06 November 2006

Brand names and their extended usages

It seems that when a product sells so well and becomes indispensable to most people, its brand name turns into a synonym for the product or the verb which describes the action of using it.

For example, hoover, originally the name of an American floor care manufacturer, the Hoover Company, which once dominated the electric vacuum cleaner industry, became a synonym both for the noun vacuum cleaner and for the verb vacuum probably in 1926-27 according to Oxford English Dictionary. Xerox may be another example, although it's less used nowadays as opposed to hoover.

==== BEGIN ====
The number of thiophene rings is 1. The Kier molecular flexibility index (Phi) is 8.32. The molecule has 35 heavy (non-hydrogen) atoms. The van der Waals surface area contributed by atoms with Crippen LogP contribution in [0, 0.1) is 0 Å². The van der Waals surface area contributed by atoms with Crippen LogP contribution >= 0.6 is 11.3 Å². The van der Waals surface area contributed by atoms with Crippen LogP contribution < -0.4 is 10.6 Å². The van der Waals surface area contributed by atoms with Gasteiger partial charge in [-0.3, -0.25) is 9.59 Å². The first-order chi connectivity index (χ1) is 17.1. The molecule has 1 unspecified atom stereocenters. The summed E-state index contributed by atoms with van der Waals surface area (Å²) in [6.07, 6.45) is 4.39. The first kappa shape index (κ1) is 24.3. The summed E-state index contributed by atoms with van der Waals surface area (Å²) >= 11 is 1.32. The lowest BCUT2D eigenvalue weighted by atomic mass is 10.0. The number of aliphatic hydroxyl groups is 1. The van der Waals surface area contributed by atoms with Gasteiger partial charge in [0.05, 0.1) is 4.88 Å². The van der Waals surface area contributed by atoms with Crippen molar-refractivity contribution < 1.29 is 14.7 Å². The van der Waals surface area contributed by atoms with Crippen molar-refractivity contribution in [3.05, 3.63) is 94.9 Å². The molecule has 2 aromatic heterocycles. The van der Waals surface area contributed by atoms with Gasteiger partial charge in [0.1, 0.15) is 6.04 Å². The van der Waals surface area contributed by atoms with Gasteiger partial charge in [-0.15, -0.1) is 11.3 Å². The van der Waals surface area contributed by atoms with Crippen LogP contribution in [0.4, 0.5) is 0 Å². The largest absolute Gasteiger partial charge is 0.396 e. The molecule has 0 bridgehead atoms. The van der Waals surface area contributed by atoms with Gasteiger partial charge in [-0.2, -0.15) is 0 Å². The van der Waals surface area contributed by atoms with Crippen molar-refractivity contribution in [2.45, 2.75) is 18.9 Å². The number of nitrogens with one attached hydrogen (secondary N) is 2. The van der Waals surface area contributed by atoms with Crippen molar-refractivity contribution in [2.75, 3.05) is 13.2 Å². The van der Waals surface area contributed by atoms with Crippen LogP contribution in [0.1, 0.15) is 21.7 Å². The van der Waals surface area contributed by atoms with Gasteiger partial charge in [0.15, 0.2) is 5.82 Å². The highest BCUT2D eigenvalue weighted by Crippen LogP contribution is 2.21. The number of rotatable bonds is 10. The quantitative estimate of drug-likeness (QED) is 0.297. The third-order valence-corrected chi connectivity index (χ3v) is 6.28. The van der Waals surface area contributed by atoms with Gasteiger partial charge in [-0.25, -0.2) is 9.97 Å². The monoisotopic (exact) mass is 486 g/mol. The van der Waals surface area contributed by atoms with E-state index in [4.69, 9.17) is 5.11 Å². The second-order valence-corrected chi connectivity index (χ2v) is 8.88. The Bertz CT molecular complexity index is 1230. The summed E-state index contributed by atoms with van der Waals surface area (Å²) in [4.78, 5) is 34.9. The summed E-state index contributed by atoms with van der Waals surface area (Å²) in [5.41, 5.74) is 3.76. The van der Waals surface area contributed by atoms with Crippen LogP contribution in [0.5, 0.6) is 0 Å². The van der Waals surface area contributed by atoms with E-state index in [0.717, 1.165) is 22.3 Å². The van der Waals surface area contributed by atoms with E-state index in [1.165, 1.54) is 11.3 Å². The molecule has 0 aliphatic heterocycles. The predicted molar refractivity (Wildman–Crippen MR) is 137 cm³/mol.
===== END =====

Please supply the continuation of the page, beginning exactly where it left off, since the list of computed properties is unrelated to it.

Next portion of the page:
More brand names of software and service have been used in this fashion since the Internet became an essential part of our life. I heard people saying google when referring to using an Internet search engine and using MSN and skype when speaking of chatting online through these two programmes.

I'm sure there are more brand names adopted in the English language and used as verbs or common nouns. Nevertheless, have you noticed any high-tech item which is a must for the modern world? Keep a record of some brand names and see if they will become verbs or common nouns in your lifetime.

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